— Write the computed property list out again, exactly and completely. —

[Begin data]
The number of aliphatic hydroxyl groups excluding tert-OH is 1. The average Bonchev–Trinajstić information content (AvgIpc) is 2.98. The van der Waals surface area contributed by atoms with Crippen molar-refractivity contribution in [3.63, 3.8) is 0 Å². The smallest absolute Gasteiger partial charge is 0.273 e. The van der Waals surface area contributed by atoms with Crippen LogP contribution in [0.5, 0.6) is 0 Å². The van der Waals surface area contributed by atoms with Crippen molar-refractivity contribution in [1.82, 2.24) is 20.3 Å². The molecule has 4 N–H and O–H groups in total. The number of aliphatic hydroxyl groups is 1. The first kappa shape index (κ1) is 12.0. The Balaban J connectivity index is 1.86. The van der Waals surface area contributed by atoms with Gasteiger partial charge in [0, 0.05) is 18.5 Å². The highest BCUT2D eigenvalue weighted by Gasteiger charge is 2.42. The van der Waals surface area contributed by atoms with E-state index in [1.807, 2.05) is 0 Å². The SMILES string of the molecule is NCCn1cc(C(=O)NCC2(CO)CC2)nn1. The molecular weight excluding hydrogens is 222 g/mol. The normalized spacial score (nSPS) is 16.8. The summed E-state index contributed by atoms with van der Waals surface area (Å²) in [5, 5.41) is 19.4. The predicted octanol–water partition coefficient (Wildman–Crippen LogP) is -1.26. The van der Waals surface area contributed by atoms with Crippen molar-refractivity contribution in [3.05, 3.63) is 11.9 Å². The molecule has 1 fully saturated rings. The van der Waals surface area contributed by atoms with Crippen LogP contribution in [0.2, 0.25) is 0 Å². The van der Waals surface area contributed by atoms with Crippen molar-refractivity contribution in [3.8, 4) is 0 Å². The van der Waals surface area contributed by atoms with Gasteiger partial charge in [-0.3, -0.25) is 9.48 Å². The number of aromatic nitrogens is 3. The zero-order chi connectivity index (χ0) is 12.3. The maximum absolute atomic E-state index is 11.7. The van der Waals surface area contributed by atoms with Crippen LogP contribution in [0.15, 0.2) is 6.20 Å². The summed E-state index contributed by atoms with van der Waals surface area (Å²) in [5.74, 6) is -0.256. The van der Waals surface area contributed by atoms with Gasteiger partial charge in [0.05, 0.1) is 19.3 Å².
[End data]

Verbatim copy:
The number of aliphatic hydroxyl groups excluding tert-OH is 1. The average Bonchev–Trinajstić information content (AvgIpc) is 2.98. The van der Waals surface area contributed by atoms with Crippen molar-refractivity contribution in [3.63, 3.8) is 0 Å². The smallest absolute Gasteiger partial charge is 0.273 e. The van der Waals surface area contributed by atoms with Crippen LogP contribution in [0.5, 0.6) is 0 Å². The van der Waals surface area contributed by atoms with Crippen molar-refractivity contribution in [1.82, 2.24) is 20.3 Å². The molecule has 4 N–H and O–H groups in total. The number of aliphatic hydroxyl groups is 1. The first kappa shape index (κ1) is 12.0. The Balaban J connectivity index is 1.86. The van der Waals surface area contributed by atoms with Gasteiger partial charge in [0, 0.05) is 18.5 Å². The highest BCUT2D eigenvalue weighted by Gasteiger charge is 2.42. The van der Waals surface area contributed by atoms with E-state index in [1.807, 2.05) is 0 Å². The SMILES string of the molecule is NCCn1cc(C(=O)NCC2(CO)CC2)nn1. The molecular weight excluding hydrogens is 222 g/mol. The normalized spacial score (nSPS) is 16.8. The summed E-state index contributed by atoms with van der Waals surface area (Å²) in [5, 5.41) is 19.4. The predicted octanol–water partition coefficient (Wildman–Crippen LogP) is -1.26. The van der Waals surface area contributed by atoms with Crippen molar-refractivity contribution in [3.05, 3.63) is 11.9 Å². The molecule has 1 fully saturated rings. The van der Waals surface area contributed by atoms with Crippen LogP contribution in [0.2, 0.25) is 0 Å². The van der Waals surface area contributed by atoms with Crippen molar-refractivity contribution in [3.8, 4) is 0 Å². The van der Waals surface area contributed by atoms with Gasteiger partial charge in [-0.3, -0.25) is 9.48 Å². The number of aromatic nitrogens is 3. The zero-order chi connectivity index (χ0) is 12.3. The maximum absolute atomic E-state index is 11.7. The van der Waals surface area contributed by atoms with Crippen LogP contribution in [0.15, 0.2) is 6.20 Å². The summed E-state index contributed by atoms with van der Waals surface area (Å²) in [5.74, 6) is -0.256. The van der Waals surface area contributed by atoms with Gasteiger partial charge in [0.05, 0.1) is 19.3 Å².